The important point to make in opposition to the scientific claim that Easter Islanders sailed to Peru is that if another primitive craft had been able to travel with the same speed in an equally straight line, but in the opposite direction of Kon-Tikis route, it would have traversed about 7000 miles of surface water to reach Peru, i.e., covering seven times the distance over water.
A return trip would cover seven times the distance across surface water

First of all, the reason is according to the Bradshaw Foundation in connection with the Royal Geographic Society and the National Geographic Society, that the ocean surface itself had displaced about 3000 miles, or about 50 degrees of the Earth's circumference, during the time needed for the Kon Tiki crossing. Put another way it means that the Islands are located only about 1000 miles from Peru, whereas Peru is located 7000 miles from the Islands. Thus, the current travels at about 40 miles per 24 hours, and if the craft is sailing at 60 miles per 24 hours, it means that it would have traveled 100 miles in one day, with the current, and the duration of the voyage would be 40 days.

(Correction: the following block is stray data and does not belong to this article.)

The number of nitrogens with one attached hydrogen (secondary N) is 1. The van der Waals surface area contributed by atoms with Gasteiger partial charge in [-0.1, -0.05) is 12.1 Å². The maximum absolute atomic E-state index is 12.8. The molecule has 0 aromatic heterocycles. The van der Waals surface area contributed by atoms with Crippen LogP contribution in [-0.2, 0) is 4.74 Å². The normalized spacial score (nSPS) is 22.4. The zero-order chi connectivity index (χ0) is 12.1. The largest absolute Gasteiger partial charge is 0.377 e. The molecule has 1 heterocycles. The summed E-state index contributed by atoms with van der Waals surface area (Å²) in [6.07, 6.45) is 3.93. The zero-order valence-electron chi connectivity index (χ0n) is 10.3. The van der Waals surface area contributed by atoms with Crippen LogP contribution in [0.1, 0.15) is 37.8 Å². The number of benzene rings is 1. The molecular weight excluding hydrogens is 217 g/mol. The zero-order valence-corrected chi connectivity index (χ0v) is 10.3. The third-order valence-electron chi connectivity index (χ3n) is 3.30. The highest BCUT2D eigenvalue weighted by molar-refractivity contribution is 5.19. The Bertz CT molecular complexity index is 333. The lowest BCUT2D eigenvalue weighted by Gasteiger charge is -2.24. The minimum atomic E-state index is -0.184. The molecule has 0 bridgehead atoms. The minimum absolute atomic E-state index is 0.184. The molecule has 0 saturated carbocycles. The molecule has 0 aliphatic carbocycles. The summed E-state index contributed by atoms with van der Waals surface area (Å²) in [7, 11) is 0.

On the other hand, and this is most important to understand, traveling the opposite way at the same speed against the current it will only travel 20 miles per 24 hours and thus need 200 days to make the voyage.
If the craft was only travelling 40 miles per 24 hours it would sail from Peru to the islands in 50 days, but at that speed going in the opposite direction (against a current traveling 40 miles in 24 hours in the opposite direction) it would never leave the islands.